08 May Public Opinion on Coronavirus: Navigator Daily
Welcome to NAVIGATOR – a project designed to better understand the American public’s views on issues of the day and help advocates, elected officials, and other interested parties understand the language, imagery, and messaging needed to make and win key policy arguments.
This is a dynamic time, and as a result, Navigator will transition to a daily tracking poll on the coronavirus crisis. For the foreseeable future, we will be tracking public opinion every weekday, releasing on a Tuesday-Saturday schedule. In addition, future editions will provide more messaging guidance to the progressive community.
This edition of our daily tracking release features findings from a national online survey of 1,010 registered voters conducted May 4-7, 2020 and a national online survey of 1,014 registered voters conducted May 1-6, 2020.
- As Trump’s economic approval softens, concern about the job market outweighs optimism about a stock market recovery.
- Americans prioritize helping those in need and are far less concerned about government spending and budget deficits.
- Top concerns about Trump’s economic response to coronavirus focus on stimulus money going to big corporations and not helping regular people who are in need.
Trump’s Approval Ratings Continue to Slide
Trump’s approval ratings on four metrics related to the coronavirus pandemic continue to drop.
- Among independents, Trump’s at -16 on his overall job approval (37% approve/53% disapprove), -17 on health care (35% approve/52% disapprove), -11 on handling the pandemic (42% approve/53% disapprove), and +1 on the economy (46% approve/45 % disapprove).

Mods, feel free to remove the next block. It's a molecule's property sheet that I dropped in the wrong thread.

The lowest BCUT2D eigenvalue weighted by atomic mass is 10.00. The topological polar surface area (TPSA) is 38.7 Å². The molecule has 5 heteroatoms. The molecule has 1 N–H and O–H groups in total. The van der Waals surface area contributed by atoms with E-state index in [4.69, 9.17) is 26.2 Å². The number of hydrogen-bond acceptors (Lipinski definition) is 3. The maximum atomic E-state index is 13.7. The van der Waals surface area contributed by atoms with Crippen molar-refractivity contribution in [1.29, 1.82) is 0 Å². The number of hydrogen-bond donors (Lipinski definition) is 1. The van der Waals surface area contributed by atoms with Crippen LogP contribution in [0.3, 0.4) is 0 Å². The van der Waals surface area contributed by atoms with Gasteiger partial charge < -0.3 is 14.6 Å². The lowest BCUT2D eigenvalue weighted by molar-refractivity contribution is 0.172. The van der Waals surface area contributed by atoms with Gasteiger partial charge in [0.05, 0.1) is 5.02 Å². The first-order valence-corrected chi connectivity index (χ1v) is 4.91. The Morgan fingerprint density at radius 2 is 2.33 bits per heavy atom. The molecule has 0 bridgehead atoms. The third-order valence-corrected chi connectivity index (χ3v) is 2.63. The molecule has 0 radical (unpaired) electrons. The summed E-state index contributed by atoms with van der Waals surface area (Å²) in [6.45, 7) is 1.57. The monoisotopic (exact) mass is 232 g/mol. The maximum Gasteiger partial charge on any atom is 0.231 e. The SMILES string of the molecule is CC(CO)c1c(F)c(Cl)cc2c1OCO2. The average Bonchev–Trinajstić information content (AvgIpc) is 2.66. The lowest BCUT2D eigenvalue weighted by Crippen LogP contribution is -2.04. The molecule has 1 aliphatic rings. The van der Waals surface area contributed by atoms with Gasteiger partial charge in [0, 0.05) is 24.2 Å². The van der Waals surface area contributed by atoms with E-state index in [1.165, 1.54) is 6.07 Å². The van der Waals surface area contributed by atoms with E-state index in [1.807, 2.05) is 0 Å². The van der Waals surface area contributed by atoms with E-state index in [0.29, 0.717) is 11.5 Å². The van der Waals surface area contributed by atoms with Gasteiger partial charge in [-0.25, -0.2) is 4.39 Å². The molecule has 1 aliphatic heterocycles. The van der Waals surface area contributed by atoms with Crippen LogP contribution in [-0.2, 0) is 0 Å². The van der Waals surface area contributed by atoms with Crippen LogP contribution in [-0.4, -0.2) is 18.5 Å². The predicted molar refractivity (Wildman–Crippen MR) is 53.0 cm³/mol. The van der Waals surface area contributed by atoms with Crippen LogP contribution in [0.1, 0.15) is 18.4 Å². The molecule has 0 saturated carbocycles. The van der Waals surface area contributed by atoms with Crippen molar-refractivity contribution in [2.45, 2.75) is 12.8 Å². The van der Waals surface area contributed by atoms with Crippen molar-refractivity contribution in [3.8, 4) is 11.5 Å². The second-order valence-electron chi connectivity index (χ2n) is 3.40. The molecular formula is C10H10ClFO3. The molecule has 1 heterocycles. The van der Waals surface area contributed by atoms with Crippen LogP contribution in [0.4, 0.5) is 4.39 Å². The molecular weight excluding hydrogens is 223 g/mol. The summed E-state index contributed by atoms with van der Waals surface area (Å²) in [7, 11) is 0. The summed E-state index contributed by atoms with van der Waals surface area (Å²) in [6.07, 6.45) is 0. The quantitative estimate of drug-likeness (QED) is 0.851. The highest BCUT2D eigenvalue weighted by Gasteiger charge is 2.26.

Trump’s Economic Approval Hits New Low in Daily Tracking
Trump’s approval rating on handling the economy is negative for the first time in our daily tracking.
- More Americans now disapprove of how Trump is handling the economy (49%) than approve (48%), a net change of 11 points since March 23rd (53% approve/43% disapprove).
- In January and February, Trump’s approval rating on the economy was +2 (49% approve/47% disapprove). In early March, prior to our daily tracking, it was at -3 (46% approve/49% disapprove).
Vast Majority Rate Economy Negatively
Four in five Americans now rate the economy as “not so good” or “poor.”
- Ratings of the economy as “not so good” or “poor” first surpassed 80% on April 27 and have done so several times since.
- More than seven in 10 Republicans (71%) rate the economy as “not so good” or “poor.”
Job Loss Concerns Outweigh Stock Market Gains
A majority of Americans – including a majority of Republicans – do not feel like the economy is working well right now due to record high unemployment and many struggling.
- In a separate question, 71% of Americans rate the stock market as “not so good” or “poor” as opposed to only 21% who rate it as “excellent” or “good.”
Americans Want An Active Role From Government
The vast majority of Americans agree the government needs to do more to help regular people and are more concerned the government will not do enough to help regular people, rather than spend too much money.
- Even two in five (42%) Republicans are more concerned that the federal government will not do enough to help regular people than that it will spend too much money because of the pandemic.
The Pandemic Has Shifted Economic Worldview
The share of Americans who say workers and everyday people are key to a strong economy over a free market and limited regulations has grown by a net 12 points since May 2019.
Concern Relief Going To Wealthy, Not Those Who Need it Most
When presented with a series of criticisms about Trump’s economic response to coronavirus, Americans say they are most concerned about stimulus money benefiting the wealthy and being withheld from people in need.
Vast Majority Oppose Letting States Go Bankrupt
A majority of Americans, including half of Republicans, believe that the federal government should not let states go bankrupt and should provide financial support.
- Likewise, the majority of Americans (57%) have more trust in their state and local government to handle the coronavirus pandemic than President Trump and the federal government.